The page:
NG: You know, when we get to the next level and move beyond animation and be able to create virtual experiences? That’s the level of STEAM that people will be able to further appreciate because now you can create a learning and reading and engaging experience, almost like how you would do in a video game. That’s something that we are looking to do with the series as we expand into other markets.

AT: That’s a really good point. When you said that, [I thought of] Steam the video game platform, being able to get RPG Maker. Then, thinking about Final Fantasy, [it] probably helped me with reading comprehension because I played a bunch of those games growing up. Like you’re talking about, I love that PB Soldier starts with a glimpse at a different culture, and that that story is interwoven into everything, too. Final Fantasy was also how I learned about a lot of mythology, a lot of different creatures, a lot of different lore from across the globe. That gives me a new level of appreciation for what you’ve done in your comic especially.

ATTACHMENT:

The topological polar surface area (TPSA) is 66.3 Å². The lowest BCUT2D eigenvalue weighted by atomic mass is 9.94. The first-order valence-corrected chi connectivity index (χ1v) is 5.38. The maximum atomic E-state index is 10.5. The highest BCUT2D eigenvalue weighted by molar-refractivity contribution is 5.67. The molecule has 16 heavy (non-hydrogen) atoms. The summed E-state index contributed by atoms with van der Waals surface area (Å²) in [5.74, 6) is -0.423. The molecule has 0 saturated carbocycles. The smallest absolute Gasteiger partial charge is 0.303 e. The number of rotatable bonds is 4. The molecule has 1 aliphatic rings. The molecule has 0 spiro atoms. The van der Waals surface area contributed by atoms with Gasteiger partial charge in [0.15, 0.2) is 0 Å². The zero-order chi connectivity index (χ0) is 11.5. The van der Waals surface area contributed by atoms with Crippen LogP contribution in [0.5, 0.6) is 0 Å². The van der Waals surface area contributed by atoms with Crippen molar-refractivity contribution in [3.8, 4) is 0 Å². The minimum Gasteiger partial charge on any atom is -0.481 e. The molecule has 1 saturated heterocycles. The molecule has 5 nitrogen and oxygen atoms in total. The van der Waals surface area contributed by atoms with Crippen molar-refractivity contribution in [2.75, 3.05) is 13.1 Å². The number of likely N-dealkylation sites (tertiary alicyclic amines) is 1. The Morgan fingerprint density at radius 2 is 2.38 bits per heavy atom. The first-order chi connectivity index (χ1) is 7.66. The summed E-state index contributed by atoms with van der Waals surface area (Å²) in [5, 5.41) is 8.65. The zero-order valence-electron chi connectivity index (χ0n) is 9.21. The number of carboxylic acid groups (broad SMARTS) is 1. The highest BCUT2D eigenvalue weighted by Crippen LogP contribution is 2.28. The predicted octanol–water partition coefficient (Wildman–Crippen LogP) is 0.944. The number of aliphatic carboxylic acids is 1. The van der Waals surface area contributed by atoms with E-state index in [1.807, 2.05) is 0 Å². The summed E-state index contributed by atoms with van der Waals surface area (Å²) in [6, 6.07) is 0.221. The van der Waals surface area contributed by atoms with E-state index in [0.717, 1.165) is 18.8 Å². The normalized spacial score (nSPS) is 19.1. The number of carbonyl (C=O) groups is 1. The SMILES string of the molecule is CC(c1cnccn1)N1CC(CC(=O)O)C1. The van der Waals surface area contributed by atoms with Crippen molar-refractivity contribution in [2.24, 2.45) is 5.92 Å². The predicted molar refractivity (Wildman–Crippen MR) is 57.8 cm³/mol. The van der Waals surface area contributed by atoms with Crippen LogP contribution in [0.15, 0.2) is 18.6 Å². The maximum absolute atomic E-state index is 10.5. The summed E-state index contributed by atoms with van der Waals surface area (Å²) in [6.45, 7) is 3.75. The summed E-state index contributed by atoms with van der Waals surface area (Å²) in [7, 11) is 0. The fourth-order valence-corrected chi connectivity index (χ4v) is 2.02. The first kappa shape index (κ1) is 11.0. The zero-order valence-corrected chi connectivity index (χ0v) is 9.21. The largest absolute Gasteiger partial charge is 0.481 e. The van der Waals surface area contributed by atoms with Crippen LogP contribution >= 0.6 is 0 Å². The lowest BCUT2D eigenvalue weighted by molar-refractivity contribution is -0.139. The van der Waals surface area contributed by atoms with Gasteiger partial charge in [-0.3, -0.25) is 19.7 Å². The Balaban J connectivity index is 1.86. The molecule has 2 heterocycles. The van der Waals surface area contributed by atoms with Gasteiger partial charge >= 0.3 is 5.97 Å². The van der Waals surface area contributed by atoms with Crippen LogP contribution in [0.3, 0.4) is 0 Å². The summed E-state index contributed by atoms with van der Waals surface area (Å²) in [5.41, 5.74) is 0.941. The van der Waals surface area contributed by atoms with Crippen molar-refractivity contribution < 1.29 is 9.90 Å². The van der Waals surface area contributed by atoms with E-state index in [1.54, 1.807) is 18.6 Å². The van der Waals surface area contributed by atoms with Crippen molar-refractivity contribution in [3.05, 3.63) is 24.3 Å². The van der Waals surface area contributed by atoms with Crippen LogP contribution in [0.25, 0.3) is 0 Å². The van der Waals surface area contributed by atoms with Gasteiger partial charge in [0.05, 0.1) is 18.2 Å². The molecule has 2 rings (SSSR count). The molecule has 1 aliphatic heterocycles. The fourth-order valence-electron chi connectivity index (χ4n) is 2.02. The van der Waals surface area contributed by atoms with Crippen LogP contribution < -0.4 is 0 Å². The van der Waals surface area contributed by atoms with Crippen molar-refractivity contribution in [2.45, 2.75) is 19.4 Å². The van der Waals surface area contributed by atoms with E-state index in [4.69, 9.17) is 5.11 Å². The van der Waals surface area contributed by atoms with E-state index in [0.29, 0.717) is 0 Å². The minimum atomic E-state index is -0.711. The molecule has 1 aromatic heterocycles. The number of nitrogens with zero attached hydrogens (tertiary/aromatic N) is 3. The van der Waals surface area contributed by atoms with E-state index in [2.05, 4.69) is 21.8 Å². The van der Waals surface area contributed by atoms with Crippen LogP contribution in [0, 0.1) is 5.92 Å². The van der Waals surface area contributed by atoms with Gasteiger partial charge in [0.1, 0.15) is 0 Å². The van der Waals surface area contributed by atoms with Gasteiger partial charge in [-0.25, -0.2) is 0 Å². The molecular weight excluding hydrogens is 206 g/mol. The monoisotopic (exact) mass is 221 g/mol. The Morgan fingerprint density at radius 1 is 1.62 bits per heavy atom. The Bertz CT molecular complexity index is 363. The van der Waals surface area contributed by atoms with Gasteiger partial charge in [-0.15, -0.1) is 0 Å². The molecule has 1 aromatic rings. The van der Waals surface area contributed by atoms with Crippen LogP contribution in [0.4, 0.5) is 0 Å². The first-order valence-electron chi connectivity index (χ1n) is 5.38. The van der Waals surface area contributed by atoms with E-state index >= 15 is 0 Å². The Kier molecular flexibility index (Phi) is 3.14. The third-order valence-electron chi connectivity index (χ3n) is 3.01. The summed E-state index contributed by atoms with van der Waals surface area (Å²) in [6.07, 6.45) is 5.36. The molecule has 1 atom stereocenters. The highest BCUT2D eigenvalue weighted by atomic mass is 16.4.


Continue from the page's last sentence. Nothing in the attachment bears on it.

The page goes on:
NG: Thank you, I appreciate that. That was part of what we’re looking at. The origin of the main character where he sees these visions ties into the origins of the characters who he’s modeled after. That was intentional, without someone just having flashbacks. Just to talk about your ancestry, and how you’re always connected to your past, and for you not to know your past, how it impacts the present, and how it paves the pathway for the future. As Black people or people of African descent, we get into these generational loops, or sometimes a generational curse, where we keep repeating the same cycle, generation after generation after generation. One of PB Soldier’s subplots is going to be able to break the cycle of what’s been happening, and that’s where all of  the ancestors tie in. They had to make decisions, so how do those decisions impact the next generation?